Foreign Policy in the Age of Retrenchment

September 15, 2014

By: Dina Smeltz, Senior Fellow, Public Opinion and Foreign Policy; Ivo H. Daalder, President, Chicago Council on Global Affairs; Craig Kafura, Assistant Director, Public Opinion and Foreign Policy

Americans show solid support for US international engagement according to The Chicago Council's 2014 survey of American public opinion on foreign policy. The report, Foreign Policy in the Age of Retrenchment, was released on Monday, September 15, 2014.

In stark contrast to the ongoing dialogue among the political elite suggesting the American public has become more isolationist, the 2014 Chicago Council Survey data reveal that six in ten Americans continue to say that the United States should play an active part in world affairs. While Americans remain war-weary after Iraq and Afghanistan and prefer to stay out of large-scale interventions that require extended deployments of ground troops, majorities of Americans are willing to support air strikes or send US troops in response to top threats or humanitarian crises.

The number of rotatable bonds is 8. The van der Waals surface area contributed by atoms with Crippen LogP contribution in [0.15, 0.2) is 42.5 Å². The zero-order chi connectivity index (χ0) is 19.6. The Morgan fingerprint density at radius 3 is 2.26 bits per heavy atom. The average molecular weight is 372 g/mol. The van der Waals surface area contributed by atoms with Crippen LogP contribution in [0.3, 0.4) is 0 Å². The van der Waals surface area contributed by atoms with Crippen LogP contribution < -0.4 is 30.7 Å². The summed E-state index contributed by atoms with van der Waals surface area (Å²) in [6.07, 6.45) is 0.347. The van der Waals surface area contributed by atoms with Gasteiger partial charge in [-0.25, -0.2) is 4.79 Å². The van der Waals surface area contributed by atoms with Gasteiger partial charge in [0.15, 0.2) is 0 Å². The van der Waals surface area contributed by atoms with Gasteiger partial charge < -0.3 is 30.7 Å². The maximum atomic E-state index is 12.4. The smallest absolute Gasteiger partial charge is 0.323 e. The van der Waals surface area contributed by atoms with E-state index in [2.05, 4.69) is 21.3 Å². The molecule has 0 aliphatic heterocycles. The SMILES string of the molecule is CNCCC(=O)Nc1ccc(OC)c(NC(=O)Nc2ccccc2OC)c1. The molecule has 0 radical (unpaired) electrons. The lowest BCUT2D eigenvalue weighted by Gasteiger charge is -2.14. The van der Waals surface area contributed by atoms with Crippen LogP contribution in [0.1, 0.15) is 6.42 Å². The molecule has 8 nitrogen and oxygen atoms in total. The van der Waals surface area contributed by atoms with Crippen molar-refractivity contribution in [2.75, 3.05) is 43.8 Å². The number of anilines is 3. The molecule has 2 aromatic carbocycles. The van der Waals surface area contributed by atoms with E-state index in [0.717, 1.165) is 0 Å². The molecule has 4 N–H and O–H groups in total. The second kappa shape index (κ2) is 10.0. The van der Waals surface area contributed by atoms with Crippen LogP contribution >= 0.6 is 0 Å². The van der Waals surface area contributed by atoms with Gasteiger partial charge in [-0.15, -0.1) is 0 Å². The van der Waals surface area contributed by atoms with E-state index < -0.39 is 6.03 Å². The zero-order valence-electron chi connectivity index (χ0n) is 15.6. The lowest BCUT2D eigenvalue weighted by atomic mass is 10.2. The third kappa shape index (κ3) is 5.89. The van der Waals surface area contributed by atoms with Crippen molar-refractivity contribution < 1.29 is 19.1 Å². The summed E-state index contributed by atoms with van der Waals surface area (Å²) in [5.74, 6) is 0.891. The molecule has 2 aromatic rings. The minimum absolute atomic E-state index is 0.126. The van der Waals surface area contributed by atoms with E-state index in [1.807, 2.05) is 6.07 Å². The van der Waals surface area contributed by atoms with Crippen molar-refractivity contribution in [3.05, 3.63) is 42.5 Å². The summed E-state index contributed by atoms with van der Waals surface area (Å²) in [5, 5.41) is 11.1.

This year marks the 40th Anniversary of the Chicago Council Survey, and over the decades, American attitudes toward foreign policy have consistently supported international engagement. The public continues to support robust US leadership on the global stage, favoring diplomacy-first solutions and working within a multilateral framework.   

The 2014 Chicago Council Survey was made possible by generous support from the John D. & Catherine T. MacArthur Foundation, the Robert R. McCormick Foundation, the Korea Foundation, the United States-Japan Foundation, and Chicago Council Chairman Lester Crown.

Foreign Policy in the Age of Retrenchment

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